chickbook

The Root Of Authority

In order for people to rally around you on the internet, or anywhere else, you need to be perceived as an authority. And being perceived as an authority is kind of right there in the word.

Author.

Basically, you have to write a book. It's never been easier to write a book; between CreateSpace and Lulu and Xlibris and Vervante, you can go from the same sort of PDF you might use to create your product to a physical published book - with just a few hours work and a couple dollars of investment.

Once you have about a hundred posts on your blog, chances are each of them could turn into about two pages of a book. Two hundred pages is a pretty decent book. Add a little connecting fibre between them, perhaps collecting all of the posts in a given category together, and it can rapidly become three hundred pages.

All you need is about 100,000 words. That's a book. Your blog software probably counts the words in posts; go through and add it up. You can turn fewer words than that into a book, if you add sufficient illustration. Here's a report from Brad Gosse:

bg1

And here's the same report with all the nifty shit like photos and layout pulled out of it:

brand101

Six pages turns into a single page. But nobody wants to read that big wall of text, so you have to space it out and arrange it nicely. That easily turns it into three pages. But then you can space it out further by adding photos and boxing it up nicely.

Brad wrote a book called The Chronic Marketer. It's a great book. You should read it. It's also 248 pages. And of those 248 pages, over a hundred are either blank or contain solely images. Which means he has less than 150 pages of text. They average about 300 words each. That's 45,000 words.

And let me repeat: this is a great book. It's got a list price of $14.95, and I happily paid that for it during the launch week. Right now, it's like $10 and change. Kindle edition is $9.99, too. If you are writing good shit, nobody is going to bitch about the length of your content.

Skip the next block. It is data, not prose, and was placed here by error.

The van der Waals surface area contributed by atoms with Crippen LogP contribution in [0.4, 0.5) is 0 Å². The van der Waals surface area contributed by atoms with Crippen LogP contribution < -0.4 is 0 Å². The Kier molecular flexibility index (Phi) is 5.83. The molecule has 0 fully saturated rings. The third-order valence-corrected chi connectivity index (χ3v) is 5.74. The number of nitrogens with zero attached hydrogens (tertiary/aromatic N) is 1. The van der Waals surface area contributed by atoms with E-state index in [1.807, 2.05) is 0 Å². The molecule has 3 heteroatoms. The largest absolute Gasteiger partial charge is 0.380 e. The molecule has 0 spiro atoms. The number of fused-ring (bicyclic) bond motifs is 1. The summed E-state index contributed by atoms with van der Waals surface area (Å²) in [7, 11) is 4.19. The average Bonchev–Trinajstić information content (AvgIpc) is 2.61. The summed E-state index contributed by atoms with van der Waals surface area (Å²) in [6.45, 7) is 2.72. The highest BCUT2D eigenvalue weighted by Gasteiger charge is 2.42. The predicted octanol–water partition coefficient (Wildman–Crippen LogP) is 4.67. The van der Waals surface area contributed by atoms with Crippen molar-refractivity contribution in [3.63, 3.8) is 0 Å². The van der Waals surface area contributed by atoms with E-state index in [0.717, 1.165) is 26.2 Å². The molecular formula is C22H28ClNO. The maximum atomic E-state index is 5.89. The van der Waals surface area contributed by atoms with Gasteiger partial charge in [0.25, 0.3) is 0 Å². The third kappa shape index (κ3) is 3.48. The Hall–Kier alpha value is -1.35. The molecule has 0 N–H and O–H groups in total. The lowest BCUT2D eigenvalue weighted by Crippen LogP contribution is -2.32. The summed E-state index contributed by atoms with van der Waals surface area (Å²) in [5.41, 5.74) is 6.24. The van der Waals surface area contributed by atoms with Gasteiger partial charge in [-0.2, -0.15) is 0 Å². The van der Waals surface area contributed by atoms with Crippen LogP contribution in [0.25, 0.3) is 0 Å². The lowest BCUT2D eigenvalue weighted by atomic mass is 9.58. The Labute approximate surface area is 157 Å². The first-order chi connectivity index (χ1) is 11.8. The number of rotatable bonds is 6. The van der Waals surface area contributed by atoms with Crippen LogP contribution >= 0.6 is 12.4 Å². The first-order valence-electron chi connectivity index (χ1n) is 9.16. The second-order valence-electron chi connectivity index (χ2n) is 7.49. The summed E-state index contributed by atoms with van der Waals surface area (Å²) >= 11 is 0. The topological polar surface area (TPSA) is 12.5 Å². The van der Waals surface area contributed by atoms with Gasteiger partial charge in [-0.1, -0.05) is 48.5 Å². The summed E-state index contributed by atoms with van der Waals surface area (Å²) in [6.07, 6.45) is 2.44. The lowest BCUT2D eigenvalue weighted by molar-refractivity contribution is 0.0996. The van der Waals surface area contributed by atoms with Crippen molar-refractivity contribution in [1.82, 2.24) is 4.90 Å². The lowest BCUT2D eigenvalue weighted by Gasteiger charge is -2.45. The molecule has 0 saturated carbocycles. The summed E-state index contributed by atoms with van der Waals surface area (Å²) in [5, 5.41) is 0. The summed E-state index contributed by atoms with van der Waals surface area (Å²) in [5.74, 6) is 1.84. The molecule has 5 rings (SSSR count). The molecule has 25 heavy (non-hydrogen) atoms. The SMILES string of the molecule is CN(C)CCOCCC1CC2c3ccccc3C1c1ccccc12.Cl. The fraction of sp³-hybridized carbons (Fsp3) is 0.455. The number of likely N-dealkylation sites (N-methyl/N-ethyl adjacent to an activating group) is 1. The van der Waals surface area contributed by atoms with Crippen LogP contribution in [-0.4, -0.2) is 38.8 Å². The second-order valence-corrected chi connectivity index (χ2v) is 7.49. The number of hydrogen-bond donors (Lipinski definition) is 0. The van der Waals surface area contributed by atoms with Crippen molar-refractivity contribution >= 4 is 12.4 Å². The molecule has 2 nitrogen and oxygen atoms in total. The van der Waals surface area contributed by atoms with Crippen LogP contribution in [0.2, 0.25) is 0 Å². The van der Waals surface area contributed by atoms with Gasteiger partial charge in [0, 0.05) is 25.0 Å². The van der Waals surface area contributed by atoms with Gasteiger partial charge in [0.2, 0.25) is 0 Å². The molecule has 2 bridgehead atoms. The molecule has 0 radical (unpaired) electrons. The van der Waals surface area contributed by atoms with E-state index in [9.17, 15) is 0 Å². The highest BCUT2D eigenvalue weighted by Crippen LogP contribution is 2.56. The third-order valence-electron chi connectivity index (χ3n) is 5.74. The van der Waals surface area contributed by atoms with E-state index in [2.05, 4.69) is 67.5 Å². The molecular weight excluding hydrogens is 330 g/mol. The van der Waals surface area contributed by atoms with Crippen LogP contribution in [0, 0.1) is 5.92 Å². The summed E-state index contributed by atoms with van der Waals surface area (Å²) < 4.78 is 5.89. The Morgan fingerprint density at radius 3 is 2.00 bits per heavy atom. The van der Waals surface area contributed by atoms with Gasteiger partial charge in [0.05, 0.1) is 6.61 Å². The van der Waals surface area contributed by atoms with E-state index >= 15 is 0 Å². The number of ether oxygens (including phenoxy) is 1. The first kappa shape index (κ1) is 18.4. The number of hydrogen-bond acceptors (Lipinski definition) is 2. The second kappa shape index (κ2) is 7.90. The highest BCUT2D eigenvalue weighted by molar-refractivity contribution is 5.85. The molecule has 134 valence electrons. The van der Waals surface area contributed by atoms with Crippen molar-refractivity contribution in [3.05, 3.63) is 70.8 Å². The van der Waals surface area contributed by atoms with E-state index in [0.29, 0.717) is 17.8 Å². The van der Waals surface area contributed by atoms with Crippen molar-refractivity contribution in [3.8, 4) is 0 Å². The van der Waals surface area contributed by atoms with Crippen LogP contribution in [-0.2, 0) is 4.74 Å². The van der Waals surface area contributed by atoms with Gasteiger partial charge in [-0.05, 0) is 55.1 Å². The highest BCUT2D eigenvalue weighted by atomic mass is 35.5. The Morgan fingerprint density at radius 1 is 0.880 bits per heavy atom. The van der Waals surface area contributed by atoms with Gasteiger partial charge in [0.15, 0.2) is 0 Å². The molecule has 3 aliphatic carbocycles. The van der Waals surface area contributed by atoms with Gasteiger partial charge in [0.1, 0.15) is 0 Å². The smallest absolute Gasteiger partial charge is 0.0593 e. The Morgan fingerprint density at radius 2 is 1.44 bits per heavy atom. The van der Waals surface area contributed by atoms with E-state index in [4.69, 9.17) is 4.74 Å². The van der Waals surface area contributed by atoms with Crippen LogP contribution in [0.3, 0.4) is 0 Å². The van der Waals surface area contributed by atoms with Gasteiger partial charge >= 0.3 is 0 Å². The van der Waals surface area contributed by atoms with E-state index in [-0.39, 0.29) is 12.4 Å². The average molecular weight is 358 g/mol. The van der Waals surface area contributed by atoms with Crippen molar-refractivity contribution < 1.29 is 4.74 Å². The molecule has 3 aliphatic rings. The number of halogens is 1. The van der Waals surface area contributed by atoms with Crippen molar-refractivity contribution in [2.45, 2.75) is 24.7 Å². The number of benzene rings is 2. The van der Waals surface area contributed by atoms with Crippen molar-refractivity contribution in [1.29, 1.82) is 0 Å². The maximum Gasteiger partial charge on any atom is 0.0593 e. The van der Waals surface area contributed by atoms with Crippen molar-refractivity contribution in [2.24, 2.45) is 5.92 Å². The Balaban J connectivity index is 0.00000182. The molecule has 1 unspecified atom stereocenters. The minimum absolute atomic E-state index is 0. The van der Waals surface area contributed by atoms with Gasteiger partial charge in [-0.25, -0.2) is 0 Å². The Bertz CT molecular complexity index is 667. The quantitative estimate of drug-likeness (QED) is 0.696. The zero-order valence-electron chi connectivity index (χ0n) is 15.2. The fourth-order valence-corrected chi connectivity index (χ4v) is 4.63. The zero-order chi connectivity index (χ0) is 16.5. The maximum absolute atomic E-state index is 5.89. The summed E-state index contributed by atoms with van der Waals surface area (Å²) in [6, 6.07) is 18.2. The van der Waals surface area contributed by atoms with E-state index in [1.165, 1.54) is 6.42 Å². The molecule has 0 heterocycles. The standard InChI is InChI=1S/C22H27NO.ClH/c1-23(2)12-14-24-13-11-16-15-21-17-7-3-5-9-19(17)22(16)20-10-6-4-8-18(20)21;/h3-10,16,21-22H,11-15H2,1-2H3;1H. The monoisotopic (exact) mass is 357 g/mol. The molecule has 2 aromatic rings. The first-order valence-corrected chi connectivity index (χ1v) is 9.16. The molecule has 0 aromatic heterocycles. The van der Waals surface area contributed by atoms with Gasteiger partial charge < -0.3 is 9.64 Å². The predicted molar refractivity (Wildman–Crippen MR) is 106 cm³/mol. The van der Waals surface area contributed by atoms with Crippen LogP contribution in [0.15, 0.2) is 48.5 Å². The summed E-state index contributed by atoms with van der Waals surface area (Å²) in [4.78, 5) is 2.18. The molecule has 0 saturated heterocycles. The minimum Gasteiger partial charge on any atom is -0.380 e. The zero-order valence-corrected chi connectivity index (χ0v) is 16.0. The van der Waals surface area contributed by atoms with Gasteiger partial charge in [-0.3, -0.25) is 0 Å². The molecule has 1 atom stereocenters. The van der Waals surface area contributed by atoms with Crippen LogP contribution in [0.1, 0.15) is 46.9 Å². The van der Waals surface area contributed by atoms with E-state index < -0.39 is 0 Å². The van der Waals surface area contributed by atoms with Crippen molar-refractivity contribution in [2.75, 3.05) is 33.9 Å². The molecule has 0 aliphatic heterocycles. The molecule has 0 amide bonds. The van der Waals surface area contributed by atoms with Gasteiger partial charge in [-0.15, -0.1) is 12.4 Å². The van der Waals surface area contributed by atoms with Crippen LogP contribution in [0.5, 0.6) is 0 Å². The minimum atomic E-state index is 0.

See that report up there? That six-page report? I paid $10 for that. From Brad. It's along the same lines as the kind of product I tell you to make in the dog-brain section. And when you factor it down, that single page of text contains the same exact content and it's about 1,500 words.

Do I seem in any way upset by paying $10 for 1,500 words?

It seems like I should be, doesn't it? I mean, any two of my blog posts are 1,500 words. So you've had twice that much content from me so far this week, and you get three times that in the average week. For free. Why am I totally okay with paying $10 for that 1,500 words? Is it because of the pictures? The layout?

Partially. The production value of the report matters - pictures and cartoons and cute little headers will maintain interest - but the real kicker is what the words say.

When your blender doesn't work and you don't know why, the three words "push that button" are worth roughly the cost of a new blender.

Brad Gosse knows branding. He knows it extremely well. So when I get a report from him on building a personal brand, I know it's going to be worth thousands of dollars in the long run for me to know what he has to say.

One of the things he doesn't say in that report, however, is something he did in the early days of the book release: don't do a Kindle edition out of the gate. And don't do anything you've published in its entirety before.

You want everyone - everyone - in your audience to have exactly two choices. Buy your physical printed book, or just plain don't have what's in it.

It really is a key gateway from "some guy on the internet" to "he wrote the book on this." You have to get your stuff off the internet and into the real world or nobody will take you seriously.

Once you do get your stuff out into the real world, however, you've reached a whole new level of credibility. Just having a book out there makes you an expert, even if you have no damn clue what you're talking about. It's been that simple for years, and we're at this lovely little point in history where it's still terribly easy to publish... but people still feel like a book makes you special.

It doesn't. Don't get full of yourself. But if people want to believe it does (and they will), let them.